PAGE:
Short Story Analysis by Yue Taira and Anitta Nitto
This short story was written by an American author, Kurt Vonnegut, and was published first in 1961. It is set in the year 2081 in a dystopian society, where people who have advantages against others, such as good looks or strength, are handicapped, by law. The inspiration for the author to write this story might have been previous events in his life that cast him as a misfit among classmates and others throughout his life. The time period in which the story is set contributes to the plot by setting the story in the future, where equality for all is finally reached. Because everyone is equal, the handicaps create hindrances for those who want to outshine everyone else and become who they have the potential to be, like Harrison. The dystopian society plays a role in constraining individuals who are smarter, stronger, or more beautiful.
Elements of Plot
In “Harrison Bergeron,” the exposition begins by explaining how things are in the year 2081 and emphasizing how everyone is forced to be equal, in every aspect. Here, George and Hazel Bergeron and their son, Harrison Bergeron are introduced, as well as an idea of the dystopian society in which they live in. By providing an idea of what living in that year in that society, the author provides an idea and helps the reader understand meaning the circumstance and story much more in depth.
The rising action begins with George and Hazel watching the ballerinas on TV, and observing what they are doing. Here, the author goes further in detail on the buzzer in the brains of people who were above intelligence and other factors of the community that is used to equalize everyone. The author also reveals more about the story and sets up room for conflict using the conversation of Hazel and George about the news bulletins on TV and the buzzers to evolve the plot. On TV, the news anchor attempts to explain the latest news, which had to do with Harrison Bergeron. Along with that arrival of Harrison Bergeron at the ballerina dance performance adds further to rising action. His characteristics are explained in detail and is shown ripping off all his handicaps and convincing a dancer to do as well, Harrison rebels against the norms of society and shows everyone how beautiful dancing should actually be.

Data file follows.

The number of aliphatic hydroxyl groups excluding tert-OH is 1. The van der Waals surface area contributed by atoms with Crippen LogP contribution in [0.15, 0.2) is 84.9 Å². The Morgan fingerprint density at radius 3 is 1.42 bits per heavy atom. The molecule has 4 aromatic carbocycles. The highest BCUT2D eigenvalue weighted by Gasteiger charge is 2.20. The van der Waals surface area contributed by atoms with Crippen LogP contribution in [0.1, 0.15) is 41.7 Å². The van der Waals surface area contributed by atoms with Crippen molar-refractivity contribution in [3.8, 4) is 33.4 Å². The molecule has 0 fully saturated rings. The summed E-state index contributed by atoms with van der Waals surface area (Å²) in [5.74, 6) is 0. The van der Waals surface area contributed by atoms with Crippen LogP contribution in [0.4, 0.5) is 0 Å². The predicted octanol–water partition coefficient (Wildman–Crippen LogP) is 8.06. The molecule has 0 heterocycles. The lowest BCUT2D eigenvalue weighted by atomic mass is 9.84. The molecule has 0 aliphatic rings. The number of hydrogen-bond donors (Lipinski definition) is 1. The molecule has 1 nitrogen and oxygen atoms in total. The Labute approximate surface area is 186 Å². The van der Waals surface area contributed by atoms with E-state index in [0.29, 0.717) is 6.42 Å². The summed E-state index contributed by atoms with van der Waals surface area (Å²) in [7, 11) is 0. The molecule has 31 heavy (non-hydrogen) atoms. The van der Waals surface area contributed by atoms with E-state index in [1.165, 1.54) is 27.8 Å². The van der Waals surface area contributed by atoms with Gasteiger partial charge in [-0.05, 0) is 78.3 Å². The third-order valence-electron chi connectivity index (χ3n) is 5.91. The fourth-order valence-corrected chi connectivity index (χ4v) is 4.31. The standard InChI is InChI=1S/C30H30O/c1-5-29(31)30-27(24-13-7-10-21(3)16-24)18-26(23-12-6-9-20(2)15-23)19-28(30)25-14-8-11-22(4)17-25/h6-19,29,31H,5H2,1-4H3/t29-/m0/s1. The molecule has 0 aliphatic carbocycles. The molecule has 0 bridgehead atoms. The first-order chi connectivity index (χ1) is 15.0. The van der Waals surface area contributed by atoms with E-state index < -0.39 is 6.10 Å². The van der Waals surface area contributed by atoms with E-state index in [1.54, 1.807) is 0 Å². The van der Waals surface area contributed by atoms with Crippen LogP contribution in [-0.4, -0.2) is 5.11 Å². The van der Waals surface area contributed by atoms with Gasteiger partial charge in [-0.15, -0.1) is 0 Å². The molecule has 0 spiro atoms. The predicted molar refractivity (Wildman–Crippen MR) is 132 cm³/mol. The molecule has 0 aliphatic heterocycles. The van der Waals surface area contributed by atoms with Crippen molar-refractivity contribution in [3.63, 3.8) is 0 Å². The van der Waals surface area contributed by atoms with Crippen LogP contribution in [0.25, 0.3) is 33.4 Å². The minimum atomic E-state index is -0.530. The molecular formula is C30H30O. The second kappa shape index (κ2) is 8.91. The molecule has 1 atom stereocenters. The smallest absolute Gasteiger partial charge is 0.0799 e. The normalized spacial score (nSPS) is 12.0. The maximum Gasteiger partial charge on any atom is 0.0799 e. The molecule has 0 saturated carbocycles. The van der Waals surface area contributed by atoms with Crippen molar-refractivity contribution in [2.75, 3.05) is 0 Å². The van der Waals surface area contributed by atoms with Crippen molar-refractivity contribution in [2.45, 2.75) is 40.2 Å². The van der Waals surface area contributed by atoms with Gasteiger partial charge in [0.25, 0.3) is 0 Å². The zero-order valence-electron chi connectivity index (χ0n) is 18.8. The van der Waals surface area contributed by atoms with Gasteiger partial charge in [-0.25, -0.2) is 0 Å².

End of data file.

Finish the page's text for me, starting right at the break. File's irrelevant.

The most action in the story occurs when Harrison leaps up into the air and defies laws of gravity, only before is shot because of his revolts against society and his handicaps. Then, he is shot and killed by the Handicapper General. The author most likely uses this climax in order to show an instance of what happened when an individual diverged from the norms of that society. Obviously, this is the main and most exciting event in the story and develops the theme and conflict as well as adds suspense and interest to the story.
Falling Action- After Harrison Bergeron had been shot and killed, falling action is the part where the TV blacks out. Hazel is sitting in front of the TV crying, yet has no recollection that she is crying because she just witnessed her son being shot. All she remembers is somethings sad on TV but apparently forgets what immense event just happened. The author most likely did this so that they would completely forget about the revolt and daily life would go back to normal, dampening any sparks for rebellion.
Resolution- The story wraps up with Hazel and George discussing about the noise in George’s head and how “that one was a doozy” (Vonnegut). The author closes with this aspect of their society and how nothing has changed in their lives, and the sadness of losing their only son was a vague memory.
Authors use imagery in their stories to convey images and vivid experiences to the reader. In “Harrison Bergeron,” there are many instances of imagery where the author uses the five senses to paint a picture in the reader’s mind. During the climax where Harrison rids himself of his handicaps, the author is very detailed in how Harrison does this. For example, when the author describes how Harrison takes off his weights and other handicaps, he says, “Harrison thrust his thumbs under the bar of the padlock that secured his head harness. The bar snapped like celery. Harrison smashed his headphones and spectacles against the wall” (Vonnegut). He provides the reader with a vivid explanation of what is happening in the story to allow the reader to read this story as if they were actually in the story, living in the society that Harrison does.